In any case, President Bush’s prosecution of the campaign to push Iraq out of Kuwait was skillful, both diplomatically and militarily. Project Desert Storm achieved its aims on 28 February, 1991. Consequently, his job approval rating reached a sky-high 89 per cent. It was only in the fourth year of his term that the poll rating sank miserably (hitting its low-point of 29% in July 1992. Anger at the reversal of the tax promise can’t directly explain the 29 percent poll rating, because the 89 per cent rating came in between.

Bush during the Reagan Administration

George H.S. Bush actually had known better than to support the claim that Reagan’s 1981-83 tax rate cuts would boost the US economy so much as reduce the budget deficit. When he had run against Reagan for the Republican nomination in 1980, at one point he had famously called such claims “Voodoo economics.” But he put his doubts aside when he accepted the position as Reagan’s vice president. Even more famously, when Reagan’s second term was ending and Bush was nominated to be his successor in August 1988, his acceptance speech at the Republican National Convention predicted that Democrats would repeatedly ask him to raise taxes. He promised that he would forever refuse: “read my lips, no new taxes.”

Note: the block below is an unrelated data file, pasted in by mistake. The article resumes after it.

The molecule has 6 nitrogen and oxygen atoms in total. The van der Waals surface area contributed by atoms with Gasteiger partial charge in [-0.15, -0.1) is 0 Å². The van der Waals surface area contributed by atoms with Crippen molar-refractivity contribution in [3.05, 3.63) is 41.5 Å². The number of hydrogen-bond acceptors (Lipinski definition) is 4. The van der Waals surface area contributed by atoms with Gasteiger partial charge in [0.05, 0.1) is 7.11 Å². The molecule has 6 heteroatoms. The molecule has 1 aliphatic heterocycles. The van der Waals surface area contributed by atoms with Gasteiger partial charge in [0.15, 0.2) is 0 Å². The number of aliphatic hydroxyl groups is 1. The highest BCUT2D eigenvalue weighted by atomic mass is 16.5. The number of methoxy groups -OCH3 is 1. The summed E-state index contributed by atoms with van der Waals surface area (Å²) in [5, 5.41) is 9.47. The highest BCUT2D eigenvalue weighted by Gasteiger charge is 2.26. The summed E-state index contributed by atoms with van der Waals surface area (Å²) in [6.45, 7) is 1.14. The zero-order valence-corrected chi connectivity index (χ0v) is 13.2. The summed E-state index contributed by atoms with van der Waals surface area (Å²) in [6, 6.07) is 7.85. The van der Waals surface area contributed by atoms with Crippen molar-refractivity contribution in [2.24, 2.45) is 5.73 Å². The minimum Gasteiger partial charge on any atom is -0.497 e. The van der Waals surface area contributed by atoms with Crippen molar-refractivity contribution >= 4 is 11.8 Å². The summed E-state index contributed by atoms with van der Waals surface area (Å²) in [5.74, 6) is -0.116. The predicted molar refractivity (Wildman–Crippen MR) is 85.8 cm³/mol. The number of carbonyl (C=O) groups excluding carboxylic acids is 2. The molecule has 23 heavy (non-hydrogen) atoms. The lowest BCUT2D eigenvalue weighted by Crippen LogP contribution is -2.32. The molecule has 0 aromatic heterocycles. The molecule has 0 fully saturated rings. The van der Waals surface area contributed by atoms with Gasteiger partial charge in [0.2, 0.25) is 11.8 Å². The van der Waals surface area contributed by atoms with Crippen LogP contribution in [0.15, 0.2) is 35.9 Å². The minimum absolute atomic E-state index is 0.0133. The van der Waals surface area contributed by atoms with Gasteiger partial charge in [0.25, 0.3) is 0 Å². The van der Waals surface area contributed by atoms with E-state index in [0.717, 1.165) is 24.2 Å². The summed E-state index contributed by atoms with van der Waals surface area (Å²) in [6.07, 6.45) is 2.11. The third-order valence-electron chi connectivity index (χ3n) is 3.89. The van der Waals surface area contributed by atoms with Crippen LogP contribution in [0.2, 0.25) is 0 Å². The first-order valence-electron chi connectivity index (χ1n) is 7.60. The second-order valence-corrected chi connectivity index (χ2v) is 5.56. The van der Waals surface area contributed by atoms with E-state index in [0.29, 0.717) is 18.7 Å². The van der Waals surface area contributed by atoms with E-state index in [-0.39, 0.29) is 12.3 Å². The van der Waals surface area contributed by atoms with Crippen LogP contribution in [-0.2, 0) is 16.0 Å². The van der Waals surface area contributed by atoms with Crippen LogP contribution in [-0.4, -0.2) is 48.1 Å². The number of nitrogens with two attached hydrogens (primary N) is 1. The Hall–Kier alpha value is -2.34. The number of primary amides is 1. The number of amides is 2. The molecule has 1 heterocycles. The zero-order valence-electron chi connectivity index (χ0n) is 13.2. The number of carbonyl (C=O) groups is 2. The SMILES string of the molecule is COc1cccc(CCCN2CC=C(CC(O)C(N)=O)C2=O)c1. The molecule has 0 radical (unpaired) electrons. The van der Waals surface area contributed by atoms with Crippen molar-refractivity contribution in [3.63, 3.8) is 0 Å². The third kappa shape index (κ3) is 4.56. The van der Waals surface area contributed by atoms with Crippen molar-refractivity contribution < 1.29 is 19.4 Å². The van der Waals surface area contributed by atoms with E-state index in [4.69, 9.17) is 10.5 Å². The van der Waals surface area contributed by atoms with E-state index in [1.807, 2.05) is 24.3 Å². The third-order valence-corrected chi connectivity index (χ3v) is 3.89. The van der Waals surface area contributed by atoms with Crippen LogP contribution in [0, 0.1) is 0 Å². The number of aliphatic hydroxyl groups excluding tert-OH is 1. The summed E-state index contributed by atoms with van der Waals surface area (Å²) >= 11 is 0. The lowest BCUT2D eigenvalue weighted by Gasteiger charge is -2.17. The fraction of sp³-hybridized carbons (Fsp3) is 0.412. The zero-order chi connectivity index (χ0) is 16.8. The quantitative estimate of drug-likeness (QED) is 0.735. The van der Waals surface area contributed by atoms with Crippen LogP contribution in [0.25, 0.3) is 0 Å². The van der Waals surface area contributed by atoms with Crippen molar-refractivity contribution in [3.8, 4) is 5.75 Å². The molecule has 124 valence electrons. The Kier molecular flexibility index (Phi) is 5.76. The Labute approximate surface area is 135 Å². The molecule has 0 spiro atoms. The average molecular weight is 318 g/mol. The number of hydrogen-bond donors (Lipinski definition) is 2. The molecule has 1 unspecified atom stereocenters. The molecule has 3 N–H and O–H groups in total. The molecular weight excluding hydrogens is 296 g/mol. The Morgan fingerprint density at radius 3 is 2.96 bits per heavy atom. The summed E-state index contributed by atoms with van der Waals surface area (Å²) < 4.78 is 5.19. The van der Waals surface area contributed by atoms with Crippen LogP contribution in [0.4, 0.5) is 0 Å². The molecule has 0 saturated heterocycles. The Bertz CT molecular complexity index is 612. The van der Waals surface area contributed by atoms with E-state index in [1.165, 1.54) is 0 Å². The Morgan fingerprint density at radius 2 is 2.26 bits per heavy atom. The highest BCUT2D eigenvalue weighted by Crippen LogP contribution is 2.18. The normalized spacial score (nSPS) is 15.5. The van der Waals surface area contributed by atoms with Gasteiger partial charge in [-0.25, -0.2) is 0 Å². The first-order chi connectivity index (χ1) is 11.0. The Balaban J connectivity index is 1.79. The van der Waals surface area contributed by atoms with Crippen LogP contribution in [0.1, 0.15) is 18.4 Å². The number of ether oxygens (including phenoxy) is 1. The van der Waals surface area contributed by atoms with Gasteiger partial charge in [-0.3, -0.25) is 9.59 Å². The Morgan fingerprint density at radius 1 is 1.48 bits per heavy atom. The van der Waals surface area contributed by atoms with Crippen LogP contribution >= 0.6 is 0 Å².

The economy at the end of the 1980s was at the peak of the business cycle. This was a proper time to begin to address the long-term budget deficit problem. As Keynes famously said… “The boom, not the slump, is the right time for austerity at the Treasury .” But Bush agreed to double-down on the Reagan policies that had produced the record deficits in the first place. And the ploy worked, in the sense that the pledge helped him not only get the Republican nomination but also win election.

Bush’s historic reversal